Temples in Bangkok are so much more than mere tourist attractions. For many Thais, these religious sites are woven into the fabric of everyday life – places to pray for hope, good fortune and forgiveness. Here’s a guide to Buddhist temples in Bangkok where you can experience the city’s spiritual side.
Buddhism is an inextricable part of daily life in Bangkok. This is a city where locals feed stray dogs as a way to gain good merit. Where spirit homes are tucked behind homes, shops and alleyways. It’s a place where people go to shrines when they have a big life decision to make, ready to strike a bargain with the gods if necessary. And nowhere is this faithful way of life more obvious than in the capital’s beautifully ornate temples.
Spend an afternoon in Wat Phra Kaew, home of the Emerald Buddha
No self-respecting city temple guide would be without Wat Phra Kaew. This indecently beautiful site sits on the grounds of the Grand Palace and is home to many prized historical artefacts, of which the most beautiful and religiously significant is arguably the statue of the Emerald Buddha. According to local legend, the statue was unearthed in Lanna Kingdom (now Northern Thailand) in the 15th century and was moved from temple to temple as per the whims of each new ruler. When King Rama I ascended to the throne, he moved the precious green statue to the Grand Palace, the seat of the newly founded Siam Kingdom, and installed it in its new home in Wat Phra Kaew’s ordination hall, where it still stands to this day.
The oldest and largest temple in Bangkok, Wat Pho is, quite possibly, one of the most famous temples in all of Thailand. It is sometimes referred to as the Temple of the Reclining Buddha because of the 46m (151ft)-long, 15m (49ft)-high Buddha that sits at this temple’s core. It is located just south of the Royal Grand Palace, and you can spend an entire day exploring this ancient historical area. In addition to the giant Buddha, the temple grounds are decorated with beautiful treasures that are well worth exploring.
Wat Mahathat Yuwaratrangsarit is a temple, meditation centre and Buddhist university in one. Established during the Ayutthaya Kingdom, before Bangkok was declared the capital of the Siamese Kingdom, the temple is home to one of the oldest shrines in the capital – but that’s not the only thing that makes it special. The site is also said to be home to a relic of the Buddha. Travellers are welcome to stay in the temple grounds and learn the principles of Vipassana meditation, taught by monks from the Mahanikai School of Buddhism, one of the largest fraternities of Theravada Buddhism.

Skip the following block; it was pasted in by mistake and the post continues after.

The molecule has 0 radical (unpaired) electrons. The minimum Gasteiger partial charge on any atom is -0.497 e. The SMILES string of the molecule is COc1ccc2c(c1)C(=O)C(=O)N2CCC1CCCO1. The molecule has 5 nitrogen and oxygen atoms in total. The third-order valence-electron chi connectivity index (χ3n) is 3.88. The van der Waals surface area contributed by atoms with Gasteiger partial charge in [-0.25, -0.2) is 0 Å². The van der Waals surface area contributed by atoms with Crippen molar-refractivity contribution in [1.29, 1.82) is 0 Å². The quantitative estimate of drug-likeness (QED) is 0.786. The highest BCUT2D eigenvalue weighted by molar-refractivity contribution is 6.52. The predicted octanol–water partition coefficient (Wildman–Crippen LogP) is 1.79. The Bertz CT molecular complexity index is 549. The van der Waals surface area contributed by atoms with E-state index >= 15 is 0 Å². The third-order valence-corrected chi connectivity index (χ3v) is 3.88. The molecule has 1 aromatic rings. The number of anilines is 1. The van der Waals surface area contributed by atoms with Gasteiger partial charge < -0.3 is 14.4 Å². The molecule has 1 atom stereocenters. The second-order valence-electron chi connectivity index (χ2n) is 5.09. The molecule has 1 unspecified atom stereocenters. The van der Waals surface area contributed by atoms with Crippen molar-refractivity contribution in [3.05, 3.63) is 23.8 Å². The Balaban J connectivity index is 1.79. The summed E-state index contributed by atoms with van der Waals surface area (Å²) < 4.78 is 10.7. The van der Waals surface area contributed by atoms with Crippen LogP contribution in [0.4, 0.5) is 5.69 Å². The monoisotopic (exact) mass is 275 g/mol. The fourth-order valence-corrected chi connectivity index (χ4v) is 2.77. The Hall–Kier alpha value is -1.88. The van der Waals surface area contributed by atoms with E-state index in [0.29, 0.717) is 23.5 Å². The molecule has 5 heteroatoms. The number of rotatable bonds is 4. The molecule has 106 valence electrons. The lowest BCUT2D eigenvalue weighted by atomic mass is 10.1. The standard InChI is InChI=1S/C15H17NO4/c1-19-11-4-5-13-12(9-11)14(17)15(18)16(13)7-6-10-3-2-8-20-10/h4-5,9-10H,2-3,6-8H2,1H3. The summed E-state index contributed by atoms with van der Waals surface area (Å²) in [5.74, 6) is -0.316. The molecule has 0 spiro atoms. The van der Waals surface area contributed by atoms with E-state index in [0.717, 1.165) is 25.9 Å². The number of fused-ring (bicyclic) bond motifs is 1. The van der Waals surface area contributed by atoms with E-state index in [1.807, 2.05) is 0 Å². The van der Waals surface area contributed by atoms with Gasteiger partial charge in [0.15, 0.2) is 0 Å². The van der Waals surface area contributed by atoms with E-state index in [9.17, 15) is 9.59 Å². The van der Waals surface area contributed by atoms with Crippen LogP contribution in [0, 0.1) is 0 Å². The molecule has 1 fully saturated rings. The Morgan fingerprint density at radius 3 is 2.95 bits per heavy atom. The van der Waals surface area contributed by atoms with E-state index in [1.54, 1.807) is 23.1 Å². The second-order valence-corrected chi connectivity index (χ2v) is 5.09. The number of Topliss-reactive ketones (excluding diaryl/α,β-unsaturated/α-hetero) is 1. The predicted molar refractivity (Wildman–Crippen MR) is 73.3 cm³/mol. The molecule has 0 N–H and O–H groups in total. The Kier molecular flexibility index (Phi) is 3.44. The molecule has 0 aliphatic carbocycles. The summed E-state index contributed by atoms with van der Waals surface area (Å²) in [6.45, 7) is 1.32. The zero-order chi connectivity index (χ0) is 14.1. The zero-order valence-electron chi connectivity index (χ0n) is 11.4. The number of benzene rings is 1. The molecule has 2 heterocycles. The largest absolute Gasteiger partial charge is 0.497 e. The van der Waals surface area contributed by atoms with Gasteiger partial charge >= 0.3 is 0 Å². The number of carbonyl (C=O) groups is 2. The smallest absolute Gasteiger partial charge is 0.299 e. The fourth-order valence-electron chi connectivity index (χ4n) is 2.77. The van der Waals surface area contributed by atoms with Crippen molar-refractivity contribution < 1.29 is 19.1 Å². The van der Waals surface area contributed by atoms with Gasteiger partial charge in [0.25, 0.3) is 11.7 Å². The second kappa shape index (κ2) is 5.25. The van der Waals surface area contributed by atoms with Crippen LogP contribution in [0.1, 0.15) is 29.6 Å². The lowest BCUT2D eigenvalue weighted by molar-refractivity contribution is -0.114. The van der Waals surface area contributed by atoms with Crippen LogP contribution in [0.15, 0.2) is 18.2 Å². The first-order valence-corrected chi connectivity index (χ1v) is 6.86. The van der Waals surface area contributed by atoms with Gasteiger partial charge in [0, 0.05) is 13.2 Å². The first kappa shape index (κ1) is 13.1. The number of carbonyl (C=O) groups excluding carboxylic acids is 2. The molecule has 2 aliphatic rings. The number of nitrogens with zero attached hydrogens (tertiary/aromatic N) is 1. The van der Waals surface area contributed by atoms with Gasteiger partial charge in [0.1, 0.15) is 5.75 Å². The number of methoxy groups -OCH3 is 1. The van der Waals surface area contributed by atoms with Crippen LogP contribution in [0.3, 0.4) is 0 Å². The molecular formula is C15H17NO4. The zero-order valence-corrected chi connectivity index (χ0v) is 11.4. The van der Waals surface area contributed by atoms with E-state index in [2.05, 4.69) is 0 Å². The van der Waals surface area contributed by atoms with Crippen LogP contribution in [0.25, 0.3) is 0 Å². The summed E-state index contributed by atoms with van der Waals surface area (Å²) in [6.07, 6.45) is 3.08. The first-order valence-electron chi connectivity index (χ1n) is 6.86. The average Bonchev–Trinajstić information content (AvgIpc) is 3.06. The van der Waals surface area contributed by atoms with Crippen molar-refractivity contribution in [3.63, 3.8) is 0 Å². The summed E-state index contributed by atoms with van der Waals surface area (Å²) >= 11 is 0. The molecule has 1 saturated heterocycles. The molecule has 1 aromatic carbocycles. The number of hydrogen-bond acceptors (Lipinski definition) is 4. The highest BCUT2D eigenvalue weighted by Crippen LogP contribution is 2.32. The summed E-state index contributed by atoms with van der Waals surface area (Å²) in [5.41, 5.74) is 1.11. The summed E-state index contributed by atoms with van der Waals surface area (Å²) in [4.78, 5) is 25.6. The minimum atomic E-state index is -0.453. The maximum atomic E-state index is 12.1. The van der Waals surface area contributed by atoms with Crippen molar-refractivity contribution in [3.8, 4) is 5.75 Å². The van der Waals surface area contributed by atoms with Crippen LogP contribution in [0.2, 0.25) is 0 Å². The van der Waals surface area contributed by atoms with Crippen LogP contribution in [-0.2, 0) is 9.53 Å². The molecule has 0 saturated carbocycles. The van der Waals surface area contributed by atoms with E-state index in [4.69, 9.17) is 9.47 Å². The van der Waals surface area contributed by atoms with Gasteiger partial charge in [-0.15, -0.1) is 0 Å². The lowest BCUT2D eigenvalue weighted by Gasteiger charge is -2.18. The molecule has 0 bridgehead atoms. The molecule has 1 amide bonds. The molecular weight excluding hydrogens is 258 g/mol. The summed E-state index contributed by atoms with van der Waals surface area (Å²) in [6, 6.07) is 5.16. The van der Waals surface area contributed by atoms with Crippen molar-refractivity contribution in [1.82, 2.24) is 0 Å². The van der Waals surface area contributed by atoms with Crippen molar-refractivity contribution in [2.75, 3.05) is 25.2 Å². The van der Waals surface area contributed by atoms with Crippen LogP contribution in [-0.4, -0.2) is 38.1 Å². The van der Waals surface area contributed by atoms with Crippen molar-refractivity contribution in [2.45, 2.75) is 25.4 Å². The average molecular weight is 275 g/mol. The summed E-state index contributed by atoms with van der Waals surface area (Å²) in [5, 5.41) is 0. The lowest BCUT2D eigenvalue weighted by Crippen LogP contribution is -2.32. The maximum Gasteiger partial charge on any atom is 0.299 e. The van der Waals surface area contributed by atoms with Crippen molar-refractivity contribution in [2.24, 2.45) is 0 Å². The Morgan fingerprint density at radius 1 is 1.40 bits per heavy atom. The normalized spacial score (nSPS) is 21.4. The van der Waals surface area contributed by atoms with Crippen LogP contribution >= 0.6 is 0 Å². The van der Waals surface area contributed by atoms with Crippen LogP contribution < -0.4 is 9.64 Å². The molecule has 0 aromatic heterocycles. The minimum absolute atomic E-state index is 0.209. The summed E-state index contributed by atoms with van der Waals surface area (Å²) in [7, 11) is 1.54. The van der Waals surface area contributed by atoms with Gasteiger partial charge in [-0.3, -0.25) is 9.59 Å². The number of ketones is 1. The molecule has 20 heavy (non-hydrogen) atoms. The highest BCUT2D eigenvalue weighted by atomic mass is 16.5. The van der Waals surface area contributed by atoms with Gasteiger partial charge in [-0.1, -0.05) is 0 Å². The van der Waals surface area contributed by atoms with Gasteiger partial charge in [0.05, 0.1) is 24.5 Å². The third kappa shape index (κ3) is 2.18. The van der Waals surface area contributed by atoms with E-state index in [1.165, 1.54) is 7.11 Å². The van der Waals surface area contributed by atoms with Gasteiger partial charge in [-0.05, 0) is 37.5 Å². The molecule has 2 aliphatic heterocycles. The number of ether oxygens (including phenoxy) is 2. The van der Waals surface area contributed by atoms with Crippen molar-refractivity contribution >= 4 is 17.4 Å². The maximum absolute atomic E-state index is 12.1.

Before you set foot in Wat Arun, you’ll likely have seen the prangs (towers) of this temple featured on the 10 baht coin. The main prang is said to represent Mount Meru, a mythical peak in Buddhist iconography that represents the realms of enlightenment. Also known as the Temple of Dawn, it is said that the name was given by King Taksin when his royal fleet came upon the site during the sunrise. Counterintuitively perhaps, the temple is actually most beautiful at dusk. Spend the afternoon admiring the beautiful ceramic tiles and colourful pieces of porcelain, then head to the other side of Chao Phraya River to catch incredible sunset views.
Wat Saket is more famous for its golden chedi (stupa) than for the temple itself. The site is home to a chapel, a library and an ordination hall where you’ll find a number of Buddhist paintings, but its main draw is in the name. Otherwise known as the Temple of the Golden Mount, Wat Saket’s impressively large stupa is set atop an artificial hill that can be reached by climbing up 300 steps; it’s a pilgrimage that is best tackled early in the day or during the cooler months. The place of worship is busiest during Loy Krathong, a temple fair that takes place every year in November following a Buddha relic worshipping ceremony. Admission to the site and festival is free.
Located among a cluster of temples on Rattanakosin Island, Wat Suthat is home to some of the richest Buddhist iconography in Bangkok. The main prayer hall is covered in frescoes depicting the 24 incarnations of the Buddha, but perhaps the main draw for many visitors is the Giant Swing, or Sao Ching-Cha. It dates back to 1784, when young men would swing dangerously high (24m (79ft) high in the air at full swing) in order to catch a bag of silver coins with their teeth as part of the Brahmin thanksgiving ceremony festivities.
Located in Chinatown just at the start of Yaowarat Road is Wat Traimit. Until recently, the temple was relatively obscure, serving a familiar crowd of local worshippers. It was only during renovations in 1955 that the temple found its claim to fame. When movers accidentally dropped a facade of stucco and plaster, they uncovered a solid gold statue dating back to the 13th-to-14th centuries. Measuring 5m (16ft) in height and weighing 6 tonnes (6.6 tons), the discovery of this Buddha figure has since put Wat Traimit on the map. It is said that the current value of this statue is more than USD $250 million.
Wat Ratchanatdaram is one of the more architecturally distinct wats on this list. The temple grounds are comprised of white-coloured spirit homes and prayer halls with roofs made up of bronze tiles, but the site’s crowning glory is the Loha Prasat, the Iron Monastery. The 37 towering metal spires represent the 37 virtues of the path to enlightenment. Following in the style of Indian and Sri Lankan design, it is one of two temples in the world with this distinct pyramid pattern, where each concentric square level is built on geometrically positioned pillars. Admission is free.